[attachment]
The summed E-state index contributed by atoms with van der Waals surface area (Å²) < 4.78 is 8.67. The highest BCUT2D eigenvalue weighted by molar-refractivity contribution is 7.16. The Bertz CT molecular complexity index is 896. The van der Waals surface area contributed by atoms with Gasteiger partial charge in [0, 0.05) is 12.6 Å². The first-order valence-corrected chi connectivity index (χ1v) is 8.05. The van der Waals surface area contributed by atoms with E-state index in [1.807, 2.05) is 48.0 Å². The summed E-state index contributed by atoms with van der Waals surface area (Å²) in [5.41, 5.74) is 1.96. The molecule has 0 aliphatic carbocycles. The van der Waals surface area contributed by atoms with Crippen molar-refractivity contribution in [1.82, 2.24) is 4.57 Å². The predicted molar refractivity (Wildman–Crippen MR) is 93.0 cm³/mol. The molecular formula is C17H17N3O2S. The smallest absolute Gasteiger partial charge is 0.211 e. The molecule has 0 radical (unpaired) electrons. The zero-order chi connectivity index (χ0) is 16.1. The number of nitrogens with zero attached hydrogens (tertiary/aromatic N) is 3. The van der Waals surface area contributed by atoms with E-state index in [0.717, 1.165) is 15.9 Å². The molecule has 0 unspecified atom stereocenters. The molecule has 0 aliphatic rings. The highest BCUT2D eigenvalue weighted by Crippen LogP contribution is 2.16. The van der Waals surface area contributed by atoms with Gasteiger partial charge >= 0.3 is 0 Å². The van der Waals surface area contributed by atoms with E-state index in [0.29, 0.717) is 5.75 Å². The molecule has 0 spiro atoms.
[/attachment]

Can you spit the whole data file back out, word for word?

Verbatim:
The summed E-state index contributed by atoms with van der Waals surface area (Å²) < 4.78 is 8.67. The highest BCUT2D eigenvalue weighted by molar-refractivity contribution is 7.16. The Bertz CT molecular complexity index is 896. The van der Waals surface area contributed by atoms with Gasteiger partial charge in [0, 0.05) is 12.6 Å². The first-order valence-corrected chi connectivity index (χ1v) is 8.05. The van der Waals surface area contributed by atoms with E-state index in [1.807, 2.05) is 48.0 Å². The summed E-state index contributed by atoms with van der Waals surface area (Å²) in [5.41, 5.74) is 1.96. The molecule has 0 aliphatic carbocycles. The van der Waals surface area contributed by atoms with Crippen molar-refractivity contribution in [1.82, 2.24) is 4.57 Å². The predicted molar refractivity (Wildman–Crippen MR) is 93.0 cm³/mol. The molecular formula is C17H17N3O2S. The smallest absolute Gasteiger partial charge is 0.211 e. The molecule has 0 radical (unpaired) electrons. The zero-order chi connectivity index (χ0) is 16.1. The number of nitrogens with zero attached hydrogens (tertiary/aromatic N) is 3. The van der Waals surface area contributed by atoms with E-state index in [0.717, 1.165) is 15.9 Å². The molecule has 0 unspecified atom stereocenters. The molecule has 0 aliphatic rings. The highest BCUT2D eigenvalue weighted by Crippen LogP contribution is 2.16. The van der Waals surface area contributed by atoms with Gasteiger partial charge >= 0.3 is 0 Å². The van der Waals surface area contributed by atoms with E-state index in [0.29, 0.717) is 5.75 Å². The molecule has 0 spiro atoms.